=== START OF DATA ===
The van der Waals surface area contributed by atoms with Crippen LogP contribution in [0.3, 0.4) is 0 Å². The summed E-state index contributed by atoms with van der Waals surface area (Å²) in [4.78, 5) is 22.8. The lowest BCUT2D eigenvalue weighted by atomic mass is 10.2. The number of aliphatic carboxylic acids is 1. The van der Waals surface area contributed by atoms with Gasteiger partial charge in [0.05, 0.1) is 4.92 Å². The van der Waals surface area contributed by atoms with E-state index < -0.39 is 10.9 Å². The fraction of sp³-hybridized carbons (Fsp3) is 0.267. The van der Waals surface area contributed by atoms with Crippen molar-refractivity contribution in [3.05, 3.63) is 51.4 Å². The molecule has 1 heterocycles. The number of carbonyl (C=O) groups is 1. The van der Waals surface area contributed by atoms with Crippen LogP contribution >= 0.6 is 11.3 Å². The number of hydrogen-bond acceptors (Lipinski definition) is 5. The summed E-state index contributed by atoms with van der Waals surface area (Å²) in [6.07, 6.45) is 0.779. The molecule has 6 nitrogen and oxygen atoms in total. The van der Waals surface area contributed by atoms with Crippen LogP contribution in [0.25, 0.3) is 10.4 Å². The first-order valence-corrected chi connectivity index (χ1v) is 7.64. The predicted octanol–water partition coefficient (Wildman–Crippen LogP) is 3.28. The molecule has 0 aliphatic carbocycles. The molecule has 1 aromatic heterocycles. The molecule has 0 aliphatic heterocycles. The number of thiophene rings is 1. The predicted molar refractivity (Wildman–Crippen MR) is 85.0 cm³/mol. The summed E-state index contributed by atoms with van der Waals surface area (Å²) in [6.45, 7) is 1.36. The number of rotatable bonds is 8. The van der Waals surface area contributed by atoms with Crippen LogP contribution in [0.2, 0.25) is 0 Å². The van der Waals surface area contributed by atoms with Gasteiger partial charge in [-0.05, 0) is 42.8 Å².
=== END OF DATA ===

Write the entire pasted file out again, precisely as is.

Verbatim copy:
The van der Waals surface area contributed by atoms with Crippen LogP contribution in [0.3, 0.4) is 0 Å². The summed E-state index contributed by atoms with van der Waals surface area (Å²) in [4.78, 5) is 22.8. The lowest BCUT2D eigenvalue weighted by atomic mass is 10.2. The number of aliphatic carboxylic acids is 1. The van der Waals surface area contributed by atoms with Gasteiger partial charge in [0.05, 0.1) is 4.92 Å². The van der Waals surface area contributed by atoms with E-state index < -0.39 is 10.9 Å². The fraction of sp³-hybridized carbons (Fsp3) is 0.267. The van der Waals surface area contributed by atoms with Crippen molar-refractivity contribution in [3.05, 3.63) is 51.4 Å². The molecule has 1 heterocycles. The number of carbonyl (C=O) groups is 1. The van der Waals surface area contributed by atoms with Crippen LogP contribution >= 0.6 is 11.3 Å². The number of hydrogen-bond acceptors (Lipinski definition) is 5. The summed E-state index contributed by atoms with van der Waals surface area (Å²) in [6.07, 6.45) is 0.779. The molecule has 6 nitrogen and oxygen atoms in total. The van der Waals surface area contributed by atoms with Crippen LogP contribution in [0.25, 0.3) is 10.4 Å². The first-order valence-corrected chi connectivity index (χ1v) is 7.64. The predicted octanol–water partition coefficient (Wildman–Crippen LogP) is 3.28. The molecule has 0 aliphatic carbocycles. The molecule has 1 aromatic heterocycles. The molecule has 0 aliphatic heterocycles. The number of thiophene rings is 1. The predicted molar refractivity (Wildman–Crippen MR) is 85.0 cm³/mol. The summed E-state index contributed by atoms with van der Waals surface area (Å²) in [6.45, 7) is 1.36. The number of rotatable bonds is 8. The van der Waals surface area contributed by atoms with Crippen LogP contribution in [0.2, 0.25) is 0 Å². The van der Waals surface area contributed by atoms with Gasteiger partial charge in [-0.05, 0) is 42.8 Å².